Canadians got their first look Wednesday inside the VIP plane that will carry the Prime Minister and Governor General on their trips around the world.
The eight-year-old Airbus A-330-200, which the government bought last year from Kuwait Airways, is also expected to transport King Charles to Canada for his first visit as sovereign.
The official aircraft, known to the Royal Canadian Air Force (RCAF) as Airbus 02, arrived in Canada on August 31. It has been parked at the Canada Reception Center next to the main terminal at Ottawa International Airport.
It replaced the Airbus 01, a smaller Airbus A-310 originally built for the now-defunct Canadian airline Wardair in 1987.
Canada has purchased five used A-330s from Kuwait Airways for about $50 million each, a price well below the cost of a new plane.
The Airbus 02 is the first of those to be delivered; A second A-330 is expected to arrive this winter, with three more to follow. The four non-VIP aircraft will be used for military transport and to refuel RCAF and other NATO aircraft in flight.
The government has also contracted the military arm of Airbus to build another four new aircraft to transport Canadian Armed Forces personnel across Canada and around the world, and to refuel in the air.
While the VIP fleet is based in Trenton, Ont. In the past, the new planes will be parked in two locations, one in the east and one in the west. The Department of National Defense has not yet announced where the plane will be based.
The A-330s are substantially larger than older aircraft and will require new hangars.
Greater range, better protection
The new planes also have a range 4,000 kilometers longer than the old jet, enough to fly from Ottawa to Tokyo non-stop.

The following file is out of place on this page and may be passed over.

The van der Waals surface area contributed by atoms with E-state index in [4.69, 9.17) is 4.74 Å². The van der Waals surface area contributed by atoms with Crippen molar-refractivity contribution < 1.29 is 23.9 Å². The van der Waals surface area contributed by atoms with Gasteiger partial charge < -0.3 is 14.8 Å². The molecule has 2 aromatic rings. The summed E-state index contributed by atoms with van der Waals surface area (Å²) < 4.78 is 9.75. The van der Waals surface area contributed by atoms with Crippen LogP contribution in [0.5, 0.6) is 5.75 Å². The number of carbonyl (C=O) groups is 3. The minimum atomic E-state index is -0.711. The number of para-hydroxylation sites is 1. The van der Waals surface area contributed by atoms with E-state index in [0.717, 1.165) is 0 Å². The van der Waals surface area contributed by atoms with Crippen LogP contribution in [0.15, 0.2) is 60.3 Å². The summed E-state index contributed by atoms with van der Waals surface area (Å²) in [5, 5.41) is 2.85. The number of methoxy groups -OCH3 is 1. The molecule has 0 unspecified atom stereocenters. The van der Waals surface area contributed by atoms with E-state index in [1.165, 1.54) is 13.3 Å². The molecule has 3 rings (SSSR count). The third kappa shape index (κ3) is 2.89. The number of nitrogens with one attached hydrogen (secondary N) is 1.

Canadians flying to Asia with Air Canada don’t think about direct flights from Toronto or Vancouver to major Asian cities. The last three prime ministers, for their part, have had to stop in Alaska to refuel during their official trips.
The RCAF tells CBC the entire A-330 fleet will be equipped with a “self-protection system” to defend against missile attacks.
Kuwait Airways has released photos of its A-330 fleet showing a three-class layout familiar to international air travelers.
Early Wednesday morning, journalists invited to inspect the new plane ahead of its first official flight (which would take Prime Minister Justin Trudeau to the APEC summit in San Francisco) discovered that the design had not changed since the plane was acquired from Kuwait Airways.
Earlier this year, a senior Canadian government official told Breaking: that a VIP cabin would eventually be installed on the new plane.
The outgoing Airbus 01, which is still used by the RCAF as a means of transport, has a dated interior from the early 1990s.
Airbus 01 passenger seats do not have AC power outlets. RCAF crew had to place power bars along the floor to allow passengers to work on their laptops. In-flight films were projected on the bulkhead wall of the aircraft cabin.
More room to move
Passengers traveling on government business are expected to be dressed in full business attire when disembarking. The Airbus 02 has an accessible bathroom, allowing passengers a little more space to change clothes.
The accessible bathroom is also expected to be very popular with security personnel who need a place to adjust their body armor.
Journalists who visited Airbus 02 on Wednesday reported that the aisles remain too narrow for a standard wheelchair. The RCAF says it has a compact wheelchair model for use on the plane.
They also reported that the plane’s in-flight entertainment system and Wi-Fi in the back of the plane are still not working. Senior government officials are expected to have access to Wi-Fi during the flight.
The Airbus 01 from the 1980s was starting to show its age. It became more difficult to maintain as parts became scarce.
In September, Trudeau was delayed for two days in Delhi due to an aircraft maintenance issue at the end of the G20 Summit.
A part of the plane had to be shipped from Canada before Airbus 01 could make the long journey home.
Airbus A-330s have been used for many years by Air Canada and Air Transat.
An Air Transat A-330 glided with no working engines toward a safe landing in the Azores after a fuel problem caused it to run out of gas in 2001.
The A-330 is also used by many world leaders, including the leaders of France, the United Kingdom and Australia.